Donald Trump has broadened his judicial objections from an actual jurist of Mexican descent to a hypothetical judge who practices Islam, saying a Muslim on the bench could be biased against him, too.

The presumptive Republican presidential nominee spent much of the past week criticizing the rulings of U.S. District Judge Gonzalo Curiel, who is presiding over a case involving Trump University. Trump told the Wall Street Journal that Curiel's Mexican heritage represents an "inherent conflict of interest," because the candidate has proposed construction of a wall along the U.S.-Mexico border. Curiel was born in Indiana.

In an interview that aired Sunday on CBS's "Face the Nation," Trump suggested that judges who belong to other ethnic and religious minority groups might also be unable to objectively consider the merits of a case involving one of his companies. This was his exchange with host John Dickerson:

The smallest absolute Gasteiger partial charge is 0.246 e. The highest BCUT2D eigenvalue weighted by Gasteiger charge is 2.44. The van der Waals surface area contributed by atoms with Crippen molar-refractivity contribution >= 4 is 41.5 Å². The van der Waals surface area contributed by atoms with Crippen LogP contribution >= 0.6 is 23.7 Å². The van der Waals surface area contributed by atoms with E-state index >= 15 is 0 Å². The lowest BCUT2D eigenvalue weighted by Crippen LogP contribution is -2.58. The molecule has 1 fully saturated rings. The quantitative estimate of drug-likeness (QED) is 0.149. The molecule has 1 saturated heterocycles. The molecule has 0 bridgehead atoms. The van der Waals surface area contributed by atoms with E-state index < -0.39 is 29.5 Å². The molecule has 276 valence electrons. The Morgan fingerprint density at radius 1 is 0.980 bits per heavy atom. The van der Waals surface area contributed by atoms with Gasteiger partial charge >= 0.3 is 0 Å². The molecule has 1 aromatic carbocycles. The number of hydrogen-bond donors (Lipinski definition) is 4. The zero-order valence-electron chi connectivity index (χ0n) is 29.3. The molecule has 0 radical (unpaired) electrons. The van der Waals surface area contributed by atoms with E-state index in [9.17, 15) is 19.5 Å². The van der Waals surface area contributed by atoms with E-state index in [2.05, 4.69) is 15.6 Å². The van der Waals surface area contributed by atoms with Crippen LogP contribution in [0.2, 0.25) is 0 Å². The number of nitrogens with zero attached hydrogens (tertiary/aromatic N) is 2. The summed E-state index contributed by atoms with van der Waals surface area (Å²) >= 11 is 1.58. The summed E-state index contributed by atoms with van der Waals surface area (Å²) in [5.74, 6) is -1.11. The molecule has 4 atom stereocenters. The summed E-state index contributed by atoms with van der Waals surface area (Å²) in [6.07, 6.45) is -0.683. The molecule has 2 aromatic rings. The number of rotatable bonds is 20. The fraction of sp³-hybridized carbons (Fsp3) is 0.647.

DICKERSON: If it were a Muslim judge, would you also feel like they wouldn't be able to treat you fairly because of that policy of yours?
TRUMP: It's possible, yes. Yeah. That would be possible, absolutely.
DICKERSON: Isn't there sort of a tradition, though, in America that we don't judge people by who their parents were and where they came from?
TRUMP: I'm not talking about tradition. I'm talking about common sense, okay? He's somebody — he's proud of his heritage. And I think that's great that he's proud of his heritage.
DICKERSON: But you're saying it's a barrier to him doing his job.
TRUMP: Well, he's not treating me — he's not treating me fairly.

What Donald Trump is doing on the campaign trail

U.S. Republican presidential nominee Donald Trump speaks at a campaign event at Trump Doral golf course in Miami, Florida, U.S. July 27, 2016. REUTERS/Carlo Allegri (Carlo Allegri/Reuters)